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6 Establishing goals, objectives, and performance mea- Table 1 provides examples of different methods and asso- sures to provide policy direction and an evaluation ciated analytical tools for the three core processes shown at framework for asset management. the center of Figure 2: Evaluate Investment Levels and Analyzing current and future system condition and Tradeoffs, Identify Needs and Solutions, and Evaluate and performance on an aggregate level and at individual Compare Options. For each of these processes, different locations. methods and core analytical tools might be employed. Some Evaluating investment levels and tradeoffs to under- of the analytical support functions in Table 1 are in existing stand the relationship between funding levels for partic- systems and tools, at least for certain types of assets or ular categories of work and likely outcomes. This analy- classes of work. The needs assessment task identified areas sis may be used to guide establishment of funding levels where expanding or further integrating these capabilities for different program categories. It also can assist in would add value to asset management decision processes and establishing performance targets (for different groups of drew conclusions about which analytical support functions assets) that reflect realistic budget levels. are highest priority candidates for new or improved tools. Identifying needs and solutions. Evaluating and comparing options by assessing the potential impacts of alternative solutions to identified Review of Existing Relevant Research and Tools problems. The term "solutions" here is used in a broad sense, including specific capital projects, operational After the needs assessment, a review of existing research strategies, preventive maintenance programs, or coordi- and tools was conducted to ensure that this project would nated programs of activities (e.g., high-occupancy vehi- complement and build on the extensive base of experience cle [HOV] lanes with park-and-ride lots). and resources. The review examined work in five categories: Developing plans and programs through assembly of a coordinated set of solutions constrained by a budget. Decision-making frameworks and practices for asset This development could involve selecting projects from management and performance-based planning, the pool of recommended solutions, scheduling work to Benefit/cost analysis or multiobjective ranking tools for achieve maximum coordination and economies of scale, individual projects or strategies, and evaluating the aggregate performance impacts of Life-cycle cost analysis procedures and tools, different mixes of work. Investment analysis tools that can generate needs and Monitoring results by (1) collecting information on the work candidates based on engineering and economic cri- costs and effectiveness of projects or strategies that have teria and assist with analyzing the relationships between been implemented, with a feedback loop into the project investment levels and system performance, and evaluation activities, and (2) collecting current system Tools that can display and analyze integrated informa- performance information, which is used to analyze cur- tion across multiple management systems. rent and future performance and to revisit and refine program objectives and priorities. In each of these categories, the review included tools designed for network-level, program-level, and project-level This model allows for variations in the extent and methods analysis. by which these activities are performed. For example, one Collectively, these existing tools and research efforts pro- agency might wish to conduct separate analyses of needs, vide an extremely strong base on which to build. This research investments levels, and solutions for pavements, bridges, and endeavored to take advantage of the knowledge gained from maintenance activities and then combine them at the program these efforts to advance the state of the practice. Application development stage. A second agency might collect data on of modern software technology provides tremendous oppor- conditions and deficiencies separately but conduct integrated tunities to create a new generation of tools that are more flex- analyses across the three areas to identify and evaluate solu- ible, modular, and adaptable to different needs and environ- tions that address multiple objectives. Needs for analytical ments than those developed in the past. tools for these two cases could vary. In the first case, the emphasis would be on building solid investment and strategy analysis capabilities within pavement, bridge, and mainte- Tool Development nance management systems. In the second case, tools would be needed that would (1) support geographic information The final tools were developed in the following stages: system (GIS)based integrated analysis of deficiencies and (2) provide the capability to analyze the combined effects of 1. Conceptual design and rough development costing both capital and maintenance activities on pavements and analysis, bridges with respect to a consolidated set of performance 2. Selection of tools for further development, measures. 3. Requirements specification and detailed design,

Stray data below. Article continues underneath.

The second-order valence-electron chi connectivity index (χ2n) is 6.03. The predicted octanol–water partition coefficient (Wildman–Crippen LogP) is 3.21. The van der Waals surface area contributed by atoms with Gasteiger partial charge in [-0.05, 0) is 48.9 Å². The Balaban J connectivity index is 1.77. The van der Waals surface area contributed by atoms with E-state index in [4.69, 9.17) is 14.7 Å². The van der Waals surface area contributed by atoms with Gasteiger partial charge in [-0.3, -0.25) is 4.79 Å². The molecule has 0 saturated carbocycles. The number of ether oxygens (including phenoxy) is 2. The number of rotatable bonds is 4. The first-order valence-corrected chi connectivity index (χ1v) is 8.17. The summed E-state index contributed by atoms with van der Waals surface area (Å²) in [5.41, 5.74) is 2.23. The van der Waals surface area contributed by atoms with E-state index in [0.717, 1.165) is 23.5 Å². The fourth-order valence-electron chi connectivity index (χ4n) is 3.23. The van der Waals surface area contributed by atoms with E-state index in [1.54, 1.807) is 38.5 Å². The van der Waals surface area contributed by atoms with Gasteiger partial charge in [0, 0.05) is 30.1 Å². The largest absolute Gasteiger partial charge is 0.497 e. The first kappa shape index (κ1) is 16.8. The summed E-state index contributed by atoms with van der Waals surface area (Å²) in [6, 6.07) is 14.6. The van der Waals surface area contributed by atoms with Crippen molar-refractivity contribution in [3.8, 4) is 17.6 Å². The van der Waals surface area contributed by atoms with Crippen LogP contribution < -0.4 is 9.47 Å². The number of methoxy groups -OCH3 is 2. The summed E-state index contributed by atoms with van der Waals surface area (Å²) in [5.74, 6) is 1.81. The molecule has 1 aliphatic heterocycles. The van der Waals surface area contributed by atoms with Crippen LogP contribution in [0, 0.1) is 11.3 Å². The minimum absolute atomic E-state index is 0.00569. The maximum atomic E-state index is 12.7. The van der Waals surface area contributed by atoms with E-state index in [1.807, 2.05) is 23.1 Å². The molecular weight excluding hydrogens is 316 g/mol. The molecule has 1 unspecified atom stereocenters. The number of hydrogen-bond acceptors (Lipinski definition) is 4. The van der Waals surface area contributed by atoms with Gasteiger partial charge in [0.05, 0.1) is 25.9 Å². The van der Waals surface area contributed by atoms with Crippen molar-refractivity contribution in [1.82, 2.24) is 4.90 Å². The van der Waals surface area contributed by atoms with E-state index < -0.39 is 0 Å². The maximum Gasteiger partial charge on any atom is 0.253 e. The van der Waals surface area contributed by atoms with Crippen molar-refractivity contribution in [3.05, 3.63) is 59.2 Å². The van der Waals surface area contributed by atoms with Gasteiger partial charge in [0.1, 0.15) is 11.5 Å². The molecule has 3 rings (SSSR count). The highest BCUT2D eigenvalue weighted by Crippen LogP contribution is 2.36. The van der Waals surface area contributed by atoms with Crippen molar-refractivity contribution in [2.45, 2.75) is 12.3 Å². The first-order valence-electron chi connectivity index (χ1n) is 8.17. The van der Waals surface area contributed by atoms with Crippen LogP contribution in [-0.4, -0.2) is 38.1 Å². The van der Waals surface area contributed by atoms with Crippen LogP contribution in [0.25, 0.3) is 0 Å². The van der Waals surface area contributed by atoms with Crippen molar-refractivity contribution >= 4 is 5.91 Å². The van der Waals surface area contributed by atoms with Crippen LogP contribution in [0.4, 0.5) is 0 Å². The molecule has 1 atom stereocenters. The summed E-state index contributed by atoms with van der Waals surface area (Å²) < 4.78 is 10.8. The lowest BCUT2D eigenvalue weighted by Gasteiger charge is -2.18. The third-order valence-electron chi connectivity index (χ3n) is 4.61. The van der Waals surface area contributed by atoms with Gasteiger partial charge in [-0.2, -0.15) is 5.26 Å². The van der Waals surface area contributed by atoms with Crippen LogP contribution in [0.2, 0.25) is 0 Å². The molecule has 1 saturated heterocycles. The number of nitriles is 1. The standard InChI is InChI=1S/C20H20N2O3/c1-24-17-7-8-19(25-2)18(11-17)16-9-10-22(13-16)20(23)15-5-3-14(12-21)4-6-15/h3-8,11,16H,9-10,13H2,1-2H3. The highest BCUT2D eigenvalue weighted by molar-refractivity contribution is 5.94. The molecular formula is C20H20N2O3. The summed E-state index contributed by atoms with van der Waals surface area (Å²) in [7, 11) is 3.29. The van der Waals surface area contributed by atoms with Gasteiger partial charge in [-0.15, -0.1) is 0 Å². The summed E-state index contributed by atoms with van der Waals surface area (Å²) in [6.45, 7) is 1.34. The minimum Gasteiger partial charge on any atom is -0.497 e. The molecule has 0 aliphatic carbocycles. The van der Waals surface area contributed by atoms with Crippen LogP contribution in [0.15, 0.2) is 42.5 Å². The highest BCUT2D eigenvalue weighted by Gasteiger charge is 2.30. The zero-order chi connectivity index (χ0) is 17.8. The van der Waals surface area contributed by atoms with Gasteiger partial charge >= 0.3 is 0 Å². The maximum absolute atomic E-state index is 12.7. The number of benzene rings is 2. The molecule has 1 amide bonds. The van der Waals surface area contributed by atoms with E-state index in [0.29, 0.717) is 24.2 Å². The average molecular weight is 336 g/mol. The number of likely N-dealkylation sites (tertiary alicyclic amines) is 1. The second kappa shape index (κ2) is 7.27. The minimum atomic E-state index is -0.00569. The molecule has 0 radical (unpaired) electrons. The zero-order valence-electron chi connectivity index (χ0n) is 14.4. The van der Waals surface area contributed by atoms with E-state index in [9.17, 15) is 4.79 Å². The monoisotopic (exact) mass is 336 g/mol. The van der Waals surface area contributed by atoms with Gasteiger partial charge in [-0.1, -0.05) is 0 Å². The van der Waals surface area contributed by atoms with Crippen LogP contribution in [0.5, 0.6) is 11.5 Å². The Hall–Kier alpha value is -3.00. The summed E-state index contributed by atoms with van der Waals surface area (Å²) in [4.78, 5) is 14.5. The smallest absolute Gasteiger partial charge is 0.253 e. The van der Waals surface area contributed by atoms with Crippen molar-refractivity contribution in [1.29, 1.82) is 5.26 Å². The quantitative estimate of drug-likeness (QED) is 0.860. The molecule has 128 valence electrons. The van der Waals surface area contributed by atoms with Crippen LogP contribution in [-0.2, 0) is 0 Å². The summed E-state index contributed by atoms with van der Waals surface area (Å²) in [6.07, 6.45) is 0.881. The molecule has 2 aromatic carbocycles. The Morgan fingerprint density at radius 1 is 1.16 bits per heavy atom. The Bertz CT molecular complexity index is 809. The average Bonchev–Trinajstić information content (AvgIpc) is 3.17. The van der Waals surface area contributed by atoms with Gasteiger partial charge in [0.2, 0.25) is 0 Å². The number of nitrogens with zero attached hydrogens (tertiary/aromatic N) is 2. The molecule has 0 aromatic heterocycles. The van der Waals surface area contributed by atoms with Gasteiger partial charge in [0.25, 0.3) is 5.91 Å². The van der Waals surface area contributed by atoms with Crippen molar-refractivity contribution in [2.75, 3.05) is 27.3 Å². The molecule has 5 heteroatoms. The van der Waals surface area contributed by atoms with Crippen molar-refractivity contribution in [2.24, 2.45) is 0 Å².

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7 TABLE 1 Asset management methods and analytic support tools Process Methods Analytical Support Tools Evaluate Back-of-the-envelope Queries to database with average costs Investment analysis of budget level per unit of output (e.g., miles of Levels and versus output resurfacing, square feet of deck area for Tradeoffs bridge replacement) Bottom-up method: Network and sketch planning tools to identify projects within a assess impacts of multiple projects set budget limit and estimate aggregate output and performance impacts Optimization/ Tools that select an optimal set of Simulation project level projects to meet a defined budget or performance target and that report both specific projects and aggregate costs and performance impacts of the selected projects Optimization/ Tools to analyze performance versus Simulation network cost tradeoffs at an aggregated level (not level location-specific) Identify Needs and Informed engineering Database and GIS queries of condition Solutions judgment and performance Application of standards, Automated identification of deficiencies warrants, or rules of and solutions based on inventory and thumb for deficiencies inspection data and preferred solutions Database and GIS queries of deficiencies based on standards Simulation/Optimization Automated identification of deficiencies and solutions, and recommendation of preferred solution based on economic criteria or decision rules Evaluate and Informed engineering Queries of "knowledge base" on strategy Compare Options judgment costs and impacts Template to display "guesstimates" of strategy costs and impacts Life-cycle cost analysis Queries of specialized database(s) with average costs and service lives for different strategies Simulation of alternative activity profiles over time Automated calculation of equivalent uniform annual cost, net present value Benefit/cost analysis Queries of specialized database(s) with average costs and impacts for different strategies Automated calculation of strategy impacts, benefits, and costs Multiobjective ranking Automated calculation of strategy rating/ranking given set of objectives, performance measures, weights, and impacts Multiobjective impact Queries of specialized database(s) with tableau average costs and impacts for different strategies Tools to predict likely impacts of different strategies (e.g., network models, sketch-planning tools) Template to display strategy impacts for consistent set of performance measures